July 12, 2016
Recently, several federal district courts and circuit courts of appeals have rendered decisions uncharacteristically protective, or some have argued paternalistic, toward plaintiffs in Fair Labor Standards Act (FLSA) cases. In Cheeks v. Freeport Pancake House, the U.S. Court of Appeals for the Second Circuit held that plaintiffs cannot settle FLSA claims through private stipulated dismissals with prejudice in the absence of court approval or the U.S. Department of Labor (DOL) supervision.1 Then, inLewis v. Epic Systems Corp., the U.S. Court of Appeals for the Seventh Circuit determined that employment arbitration agreements that require employees to waive the right to engage in FLSA class or collective action violate the National Labor Relations Act (NLRA).2
In Cheeks, the Second Circuit emphasized the public policy rationales underlying the FLSA and left undefined the parameters by which courts are to review private settlement agreements. As a result, some district courts have ushered in a new wave of judicial protectionism under the umbrella of Cheeks, going beyond the court’s holding. To the surprise of many, the Supreme Court denied certiorari review of Cheeks, thus, declining to provide guidance for the time being.
Although the impact of Epic Systems remains to be seen, the decision resoundingly promotes the judiciary’s assumption of a paternalistic role. Attorneys representing employers and employees alike should take notice of the apparent trend developing in the lower federal courts with respect to FLSA plaintiffs, and what these rulings mean for their clients.
The Cheeks Decision
In Cheeks, an employee-plaintiff brought claims for overtime wages against his employer under the FLSA and New York Labor Law. The parties reached a private settlement and filed a joint stipulation of dismissal with prejudice under Fed. R. Civ. P. 41(a)(1)(A)(ii). The district court rejected the stipulation on the grounds that a FLSA plaintiff cannot enter into a private settlement stipulating dismissal with prejudice without either court approval or DOL supervision. Ultimately, the district court certified the case for interlocutory appeal to the Second Circuit.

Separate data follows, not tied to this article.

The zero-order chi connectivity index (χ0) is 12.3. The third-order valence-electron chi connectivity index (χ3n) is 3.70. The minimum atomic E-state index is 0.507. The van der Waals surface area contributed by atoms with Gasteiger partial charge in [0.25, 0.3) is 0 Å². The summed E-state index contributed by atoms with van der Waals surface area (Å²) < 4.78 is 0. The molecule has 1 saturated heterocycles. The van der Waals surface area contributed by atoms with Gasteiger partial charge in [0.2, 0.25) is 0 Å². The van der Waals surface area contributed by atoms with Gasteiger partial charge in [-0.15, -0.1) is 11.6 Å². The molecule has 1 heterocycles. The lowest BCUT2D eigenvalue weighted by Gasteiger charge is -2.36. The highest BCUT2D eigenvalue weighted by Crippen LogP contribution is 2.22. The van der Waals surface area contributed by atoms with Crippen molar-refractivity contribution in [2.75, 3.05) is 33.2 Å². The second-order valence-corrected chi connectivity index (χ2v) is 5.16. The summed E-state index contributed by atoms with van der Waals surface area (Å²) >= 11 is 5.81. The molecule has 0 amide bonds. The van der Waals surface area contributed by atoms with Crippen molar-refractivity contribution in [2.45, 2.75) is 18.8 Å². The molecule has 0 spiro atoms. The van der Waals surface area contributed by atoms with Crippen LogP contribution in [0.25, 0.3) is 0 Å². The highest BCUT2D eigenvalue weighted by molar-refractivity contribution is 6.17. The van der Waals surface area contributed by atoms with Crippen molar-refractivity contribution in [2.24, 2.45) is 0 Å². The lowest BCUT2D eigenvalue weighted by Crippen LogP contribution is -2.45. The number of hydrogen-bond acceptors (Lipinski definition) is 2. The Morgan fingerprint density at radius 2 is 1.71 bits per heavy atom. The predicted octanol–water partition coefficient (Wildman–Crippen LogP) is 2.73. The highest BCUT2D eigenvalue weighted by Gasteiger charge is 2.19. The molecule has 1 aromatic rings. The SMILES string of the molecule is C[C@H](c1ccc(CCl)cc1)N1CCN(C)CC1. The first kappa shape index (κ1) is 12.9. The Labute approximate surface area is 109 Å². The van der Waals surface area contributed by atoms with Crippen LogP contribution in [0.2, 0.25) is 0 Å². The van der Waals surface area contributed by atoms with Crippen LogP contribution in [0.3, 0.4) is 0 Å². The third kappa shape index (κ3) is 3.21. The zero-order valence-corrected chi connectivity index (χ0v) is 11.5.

Rule 41(a)(1)(A) sets forth the general rule that parties may stipulate to dismissal of an action without court involvement. However, Rule 41(a)(1)(A) is expressly made subject to “any applicable federal statute.” Although the FLSA is silent as to Rule 41, in affirming the trial court’s holding, the Second Circuit ruled that, “in light of the unique policy considerations underlying the FLSA,” the FLSA constitutes an “applicable federal statute.” As such, the court held that stipulations dismissing FLSA claims with prejudice require court approval or DOL supervision.
After reaching its determination, the court delineated the policy rationales underlying the FLSA, noting that the statute’s remedial and humanitarian goals require liberal interpretation and exceptionally broad protections. The court then warned against the “potential for abuse” in private settlement, as exemplified by the proposed settlement agreement in Lopez v. Nights of Cabiria, which contained (i) “highly restrictive confidentiality provisions”; (ii) “an overbroad release that would waive practically any possible claim”; and (iii) an excessively high attorney fees award.3
Prior to Cheeks, the U.S. Court of Appeals for the Fifth Circuit had reached the opposite determination, holding that parties may settle FLSA claims privately, such that a release of FLSA rights is enforceable without court or DOL approval.4 Despite these conflicting holdings, the Supreme Court denied certiorari in Cheeks.